Monday, November 1, 2010

Amanuensis Monday- More from Rev. I. E. Bill's Memoirs

The Billtown, Nova Scotia Baptist Church
The Little Red Convertible, my daughter and I in 2007
This is the third part of a set of blog posts transcribing Reverend Ingraham Ebenezer Bill's memoirs. In the first two blog posts I included the first sections where he described his genealogy and immediate family in Billtown, Cornwallis, Nova Scotia. In this part of his memoir he describes his young adulthood and his religious conversion to the Baptist faith. There are a few words I could not decipher, marked with ??

In these paragraphs Reverend Bill recounts his baptism into his new faith, and some of the first religious meetings held in the Billtown Baptist Church (see the photo above). This was when he first began to think about entering the ministry. Rev. Ingraham Ebenezer Bill lived from 1805 to 1891, and preached all over the Canadian Maritime Provinces, Eastern United States and in the United Kingdom.

"My Conversion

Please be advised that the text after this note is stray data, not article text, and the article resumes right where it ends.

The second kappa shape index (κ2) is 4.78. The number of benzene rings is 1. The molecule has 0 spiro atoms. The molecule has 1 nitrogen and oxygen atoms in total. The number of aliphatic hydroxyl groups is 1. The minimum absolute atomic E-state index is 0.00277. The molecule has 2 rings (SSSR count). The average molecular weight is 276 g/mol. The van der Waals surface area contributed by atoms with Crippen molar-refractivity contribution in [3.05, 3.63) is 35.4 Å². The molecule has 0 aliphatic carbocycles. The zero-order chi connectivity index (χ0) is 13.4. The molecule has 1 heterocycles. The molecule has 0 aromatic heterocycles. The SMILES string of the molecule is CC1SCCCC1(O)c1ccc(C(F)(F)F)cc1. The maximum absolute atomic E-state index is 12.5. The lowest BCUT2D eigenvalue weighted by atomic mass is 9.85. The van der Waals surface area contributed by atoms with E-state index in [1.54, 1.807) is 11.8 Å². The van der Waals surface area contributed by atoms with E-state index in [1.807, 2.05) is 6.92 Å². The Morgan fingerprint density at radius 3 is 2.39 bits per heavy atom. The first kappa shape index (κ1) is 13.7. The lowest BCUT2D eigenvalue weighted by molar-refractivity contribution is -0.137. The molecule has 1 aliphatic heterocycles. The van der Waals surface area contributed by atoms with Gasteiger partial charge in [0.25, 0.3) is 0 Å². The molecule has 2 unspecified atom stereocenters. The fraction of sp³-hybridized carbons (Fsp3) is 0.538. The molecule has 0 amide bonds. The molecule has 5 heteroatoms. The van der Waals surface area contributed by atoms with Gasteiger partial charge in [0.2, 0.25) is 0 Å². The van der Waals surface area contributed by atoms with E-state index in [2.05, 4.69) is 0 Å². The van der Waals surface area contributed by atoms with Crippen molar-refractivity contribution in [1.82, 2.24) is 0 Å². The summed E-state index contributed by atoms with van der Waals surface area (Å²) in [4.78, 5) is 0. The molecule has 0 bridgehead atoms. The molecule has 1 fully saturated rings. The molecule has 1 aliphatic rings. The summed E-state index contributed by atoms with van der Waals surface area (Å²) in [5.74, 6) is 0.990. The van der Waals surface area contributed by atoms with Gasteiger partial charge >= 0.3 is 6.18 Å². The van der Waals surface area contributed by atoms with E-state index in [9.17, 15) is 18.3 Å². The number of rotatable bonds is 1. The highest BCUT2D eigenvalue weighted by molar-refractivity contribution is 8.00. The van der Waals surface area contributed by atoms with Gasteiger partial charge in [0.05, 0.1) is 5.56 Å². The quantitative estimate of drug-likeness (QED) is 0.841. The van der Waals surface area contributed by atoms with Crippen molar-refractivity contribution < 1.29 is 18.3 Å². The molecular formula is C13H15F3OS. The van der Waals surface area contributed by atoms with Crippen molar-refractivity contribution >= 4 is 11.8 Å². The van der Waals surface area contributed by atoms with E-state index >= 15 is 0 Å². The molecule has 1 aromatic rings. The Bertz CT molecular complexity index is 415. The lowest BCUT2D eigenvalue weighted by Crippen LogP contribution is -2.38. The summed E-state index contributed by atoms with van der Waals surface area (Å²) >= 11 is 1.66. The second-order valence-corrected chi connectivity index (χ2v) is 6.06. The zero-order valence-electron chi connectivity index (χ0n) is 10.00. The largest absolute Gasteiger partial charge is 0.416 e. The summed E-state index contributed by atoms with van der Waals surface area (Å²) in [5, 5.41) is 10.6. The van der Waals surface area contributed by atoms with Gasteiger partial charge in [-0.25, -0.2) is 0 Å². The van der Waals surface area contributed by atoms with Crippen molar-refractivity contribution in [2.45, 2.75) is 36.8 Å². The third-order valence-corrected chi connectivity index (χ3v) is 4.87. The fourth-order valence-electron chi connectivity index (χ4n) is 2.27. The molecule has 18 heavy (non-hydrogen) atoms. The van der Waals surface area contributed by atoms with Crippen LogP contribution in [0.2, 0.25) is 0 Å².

Notwithstanding this early training in Christian doctrine my heart was light in the sight of God. The ?? of my mother were repeated but with a cold heart and thoughtless tongue. I entered upon the social drama at an early age, and with those much older in years than myself, but ?? to perform my part in scenes of worldly mirth and pleasure in a style quite in advance of my years and to an extent that portended fearful results. When about 18 years of age Rev. Edward Manning, then in the full tide of his fulfillment as the Reverend pastor of the Cornwallis Church in the course of his pastoral visits came to our house as he was accustomed to do to spend the night. During the evening he took occasion when in a room by ourselves to speak to me about the concerns of my soul. His words came home to my heart and conscience with such a melting tenderness that I hastened from his side out in the darkness of the night to cry upon ?? and from a broken heart for the first time in my life. “Lord be merciful to me a sinner” this was all I could say but it was enough for it was a full recognition of my vileness in the sight of infinite purity and of the necessity of pardoning mercy. These convictions continued for months, sometimes deep and frequent but occasionally ?? ??? of indulgence in worldly mirth but only to return with redoubled force. In the progress of these varying exercises of ??? I attended a meeting held by Rev. F. H. Harding in a private residence. He preached from the words of ?? the ?? being confident of this very thing that he hath begun a good work in you will perform it until the day of Jesus Christ. The sermon was ?? with the Spirits Power and produced a deep impression on my mind. It was in vain that I sought any longer to conceal my concern for my soul’s eternal welfare. I returned to my home resolved no to rest until I should find peace with God. In this frame of mind I retired to my bedchamber not to rest, but to plead with the Lord Jesus for the salvation of my lost soul. The burden of sin was intolerable to bear, but the condemnation was just and if it came in all the permanence of eternal burnings I could only say Amen. The struggle was desperate the agony intense but in an unexpected moment deliverance came and there was calm and peaceful resignation to the divine will. Hope in the all sufficient Saviour took possession of my soul and I felt that God for Christ’s sake had blotted out my sins and accepted me as his own child. It was a new faith a new hope a New World. Old things had passed away and all things had become new.